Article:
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Paul Auster: 'The Brooklyn Follies'

Jan 15, 2006 (All Things Considered)

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Nathan Glass is the hero of Paul Auster's new book The Brooklyn Follies. He's 59, and he's returning to Brooklyn to die. But soon, he meets characters from the Park Slope neighborhood who begin to bring him back to life, including his once-promising nephew, Tom, and a convicted felon named Harry Brightman.

In a conversation from his own Brooklyn brownstone, Auster tells Jacki Lyden the novel has been brewing in his head for a long time. The New Jersey-born author's body of work includes poetry, nonfiction and short stories. His other novels include City of Glass, The Music of Chance and Blue in the Face.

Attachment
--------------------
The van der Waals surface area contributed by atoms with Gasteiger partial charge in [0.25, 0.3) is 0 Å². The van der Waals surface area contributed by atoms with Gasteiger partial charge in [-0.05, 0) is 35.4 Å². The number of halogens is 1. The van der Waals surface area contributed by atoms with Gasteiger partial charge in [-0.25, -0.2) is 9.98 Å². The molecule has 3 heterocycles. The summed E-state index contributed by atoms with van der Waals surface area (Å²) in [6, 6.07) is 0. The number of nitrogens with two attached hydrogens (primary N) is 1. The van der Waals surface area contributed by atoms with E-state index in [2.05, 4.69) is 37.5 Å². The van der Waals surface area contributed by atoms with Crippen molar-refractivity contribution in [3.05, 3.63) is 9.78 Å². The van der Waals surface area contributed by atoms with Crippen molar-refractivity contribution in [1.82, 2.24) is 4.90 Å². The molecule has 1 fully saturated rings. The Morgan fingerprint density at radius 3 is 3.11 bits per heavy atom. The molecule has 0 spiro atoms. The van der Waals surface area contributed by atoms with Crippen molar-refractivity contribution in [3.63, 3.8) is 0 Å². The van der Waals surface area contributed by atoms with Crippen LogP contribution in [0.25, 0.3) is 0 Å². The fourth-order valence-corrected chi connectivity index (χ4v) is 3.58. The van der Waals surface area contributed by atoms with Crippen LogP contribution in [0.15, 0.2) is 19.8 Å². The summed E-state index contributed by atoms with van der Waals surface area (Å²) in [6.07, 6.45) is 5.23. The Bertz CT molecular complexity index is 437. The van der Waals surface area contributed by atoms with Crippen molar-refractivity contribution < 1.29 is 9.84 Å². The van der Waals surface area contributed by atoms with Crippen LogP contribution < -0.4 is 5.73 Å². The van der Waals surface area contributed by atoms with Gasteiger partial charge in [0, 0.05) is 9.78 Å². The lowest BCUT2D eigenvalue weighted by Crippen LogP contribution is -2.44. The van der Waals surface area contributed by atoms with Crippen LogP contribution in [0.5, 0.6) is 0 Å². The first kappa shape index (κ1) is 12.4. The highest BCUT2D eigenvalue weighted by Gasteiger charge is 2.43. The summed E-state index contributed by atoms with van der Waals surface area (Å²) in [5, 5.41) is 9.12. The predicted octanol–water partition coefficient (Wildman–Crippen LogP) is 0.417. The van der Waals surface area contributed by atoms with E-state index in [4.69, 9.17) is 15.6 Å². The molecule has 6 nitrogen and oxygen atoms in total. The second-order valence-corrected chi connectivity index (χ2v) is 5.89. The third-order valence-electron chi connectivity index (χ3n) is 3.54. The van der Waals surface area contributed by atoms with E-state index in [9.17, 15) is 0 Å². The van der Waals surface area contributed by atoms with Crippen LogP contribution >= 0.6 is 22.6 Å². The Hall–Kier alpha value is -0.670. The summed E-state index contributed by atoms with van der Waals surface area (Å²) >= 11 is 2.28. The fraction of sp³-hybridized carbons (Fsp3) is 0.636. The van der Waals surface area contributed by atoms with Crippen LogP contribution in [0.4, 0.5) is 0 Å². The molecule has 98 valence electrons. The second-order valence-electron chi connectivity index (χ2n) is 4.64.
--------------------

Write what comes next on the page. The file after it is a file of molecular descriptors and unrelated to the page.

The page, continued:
Of the The New York Times of The Brooklyn Follies, Walter Kirn says

In a New York Times review, Walter Kirn writes of the dinner-table tale-telling in The Brooklyn Follies, "Auster's novel goes nowhere during all this dining, but Nathan's book of ironic downfalls grows fat. And it's a pleasure to be there at the table. The sinuous miniature fables are sporty good fun."

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